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ARS Home » Midwest Area » Ames, Iowa » National Laboratory for Agriculture and The Environment » Soil, Water & Air Resources Research » Research » Publications at this Location » Publication #382154

Research Project: Managing Carbon and Nutrients in Midwestern U.S. Agroecosystems for Enhanced Soil Health and Environmental Quality

Location: Soil, Water & Air Resources Research

Title: Maize growth responses to a humic product in Iowa production fields: An extensive approach

item Olk, Daniel - Dan
item Dinnes, Dana
item CALLAWAY, CHAD - Ag Logic Distributers, Llc

Submitted to: Frontiers in Plant Science
Publication Type: Peer Reviewed Journal
Publication Acceptance Date: 11/8/2021
Publication Date: 1/10/2022
Citation: Olk, D.C., Dinnes, D.L., Callaway, C.R. 2022. Maize growth responses to a humic product in Iowa production fields: An extensive approach. Frontiers in Plant Science. 12. Article e778603.

Interpretive Summary: Humic products are liquid or solid materials that are made from young coal deposits. They are advertised as having the capability to increase plant growth. Little information is available on whether their application increases corn growth on fertile farm lands in Iowa. Here we studied whether corn growth was improved by adding a humic product to a large number of farmers' fields located across Iowa. We found that applying the product led to small or medium increases in corn grain yield in many but not all fields, and also greater amounts of corn straw and larger corn leaves. These results show that humic products can help improve corn growth in farmers' fields, even on fertile soils, and they deserve further study as an option for increasing grain yield. These results will be useful to farmers and other land managers, agronomists who wish to increase corn grain yields, and scientists who study humic products.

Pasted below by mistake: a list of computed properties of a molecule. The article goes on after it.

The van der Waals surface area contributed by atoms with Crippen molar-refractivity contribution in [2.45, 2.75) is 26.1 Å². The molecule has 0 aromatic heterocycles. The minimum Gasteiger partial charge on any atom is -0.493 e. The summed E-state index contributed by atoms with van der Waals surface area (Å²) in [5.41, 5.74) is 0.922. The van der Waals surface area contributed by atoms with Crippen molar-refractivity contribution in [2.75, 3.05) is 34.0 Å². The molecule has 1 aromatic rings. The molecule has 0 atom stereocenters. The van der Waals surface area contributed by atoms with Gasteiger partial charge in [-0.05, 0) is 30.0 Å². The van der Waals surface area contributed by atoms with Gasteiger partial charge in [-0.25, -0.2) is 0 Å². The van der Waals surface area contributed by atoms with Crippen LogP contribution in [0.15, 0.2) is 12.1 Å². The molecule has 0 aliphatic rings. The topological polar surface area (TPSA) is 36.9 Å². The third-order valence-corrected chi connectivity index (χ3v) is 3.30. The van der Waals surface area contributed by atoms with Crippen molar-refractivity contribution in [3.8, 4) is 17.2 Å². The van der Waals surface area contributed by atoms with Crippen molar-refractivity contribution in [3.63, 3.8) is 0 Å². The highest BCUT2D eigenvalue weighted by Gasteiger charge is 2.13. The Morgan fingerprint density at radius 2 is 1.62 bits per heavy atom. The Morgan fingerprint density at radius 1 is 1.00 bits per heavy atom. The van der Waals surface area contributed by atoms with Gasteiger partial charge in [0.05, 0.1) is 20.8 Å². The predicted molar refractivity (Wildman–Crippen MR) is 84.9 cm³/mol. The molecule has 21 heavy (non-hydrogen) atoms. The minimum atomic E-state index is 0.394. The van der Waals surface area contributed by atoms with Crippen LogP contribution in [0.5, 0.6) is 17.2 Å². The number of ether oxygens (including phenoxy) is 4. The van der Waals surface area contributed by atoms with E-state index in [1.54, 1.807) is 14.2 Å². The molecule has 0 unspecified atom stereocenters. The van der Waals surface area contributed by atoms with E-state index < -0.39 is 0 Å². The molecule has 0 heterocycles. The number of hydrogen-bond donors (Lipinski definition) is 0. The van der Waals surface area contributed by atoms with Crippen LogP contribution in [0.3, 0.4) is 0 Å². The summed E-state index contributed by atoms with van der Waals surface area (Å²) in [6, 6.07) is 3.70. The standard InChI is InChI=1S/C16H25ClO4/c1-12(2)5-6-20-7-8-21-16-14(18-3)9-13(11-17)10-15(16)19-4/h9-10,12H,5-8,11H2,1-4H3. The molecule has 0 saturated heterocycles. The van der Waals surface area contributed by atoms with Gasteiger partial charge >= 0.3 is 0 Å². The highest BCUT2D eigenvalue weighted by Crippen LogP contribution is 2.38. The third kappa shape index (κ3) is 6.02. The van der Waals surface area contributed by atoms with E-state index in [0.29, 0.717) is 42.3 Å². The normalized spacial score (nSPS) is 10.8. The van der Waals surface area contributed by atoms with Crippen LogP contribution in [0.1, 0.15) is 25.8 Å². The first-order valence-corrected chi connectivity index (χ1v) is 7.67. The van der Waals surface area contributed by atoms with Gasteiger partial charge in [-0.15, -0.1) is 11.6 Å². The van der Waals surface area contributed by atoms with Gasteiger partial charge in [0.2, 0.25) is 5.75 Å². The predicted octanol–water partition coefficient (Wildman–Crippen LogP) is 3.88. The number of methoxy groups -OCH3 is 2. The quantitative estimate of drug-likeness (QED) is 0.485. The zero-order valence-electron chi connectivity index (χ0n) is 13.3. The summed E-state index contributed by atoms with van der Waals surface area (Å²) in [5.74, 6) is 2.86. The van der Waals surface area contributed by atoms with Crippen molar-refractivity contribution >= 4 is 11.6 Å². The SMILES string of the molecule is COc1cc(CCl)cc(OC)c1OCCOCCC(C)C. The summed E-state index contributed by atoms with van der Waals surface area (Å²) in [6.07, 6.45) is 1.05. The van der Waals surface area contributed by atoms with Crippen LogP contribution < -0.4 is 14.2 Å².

Technical Abstract: Field evaluations of commercial humic products have rarely involved replication across location or year. We determined the effects of a humic product on corn (Zea mays L.) growth and grain yield in high-yielding fields of the Western Corn Belt, U.S., through two extensive approaches: (i) replicated strip plots in five site-year combinations of three production fields in 2010-2013; and (ii) demonstration strips in 32-35 production fields annually for 2009 to 2011. Mechanized combine measurements of grain yield for the replicated strip plots found increases with humic product application by 0.2-0.4 Mg ha-1 (1-4%). This difference was positive in all five site-year combinations. The positive response of individual treatments within the fields was significant (P<0.07) in 7 of 10 cases. In the demonstration strips, corn grain weight in hand-collected samples increased significantly (P<0.004) with humic product application in each of the three growing seasons and also by 6.5% (P<0.001) across all three seasons. Grain weight increased numerically for 76 of the 98 demonstration strips. Yield component analysis for both the on-farm survey and the replicated strip plots attributed the yield boosts largely to increased ear length, especially of the shorter ears. Humic product application caused significantly (P<0.10) greater total leaf area in all field treatments at three site-year combinations, and this effect occurred mostly in later leaves. Humic product application did not consistently affect total nutrient concentrations of the grain or stover or any measured soil property. These results represent the broadest evaluation published on field efficacy of a humic product. They demonstrate the capability of a humic product to improve corn growth in rainfed, high-yielding conditions, to extents that can be profitable if modest agronomically.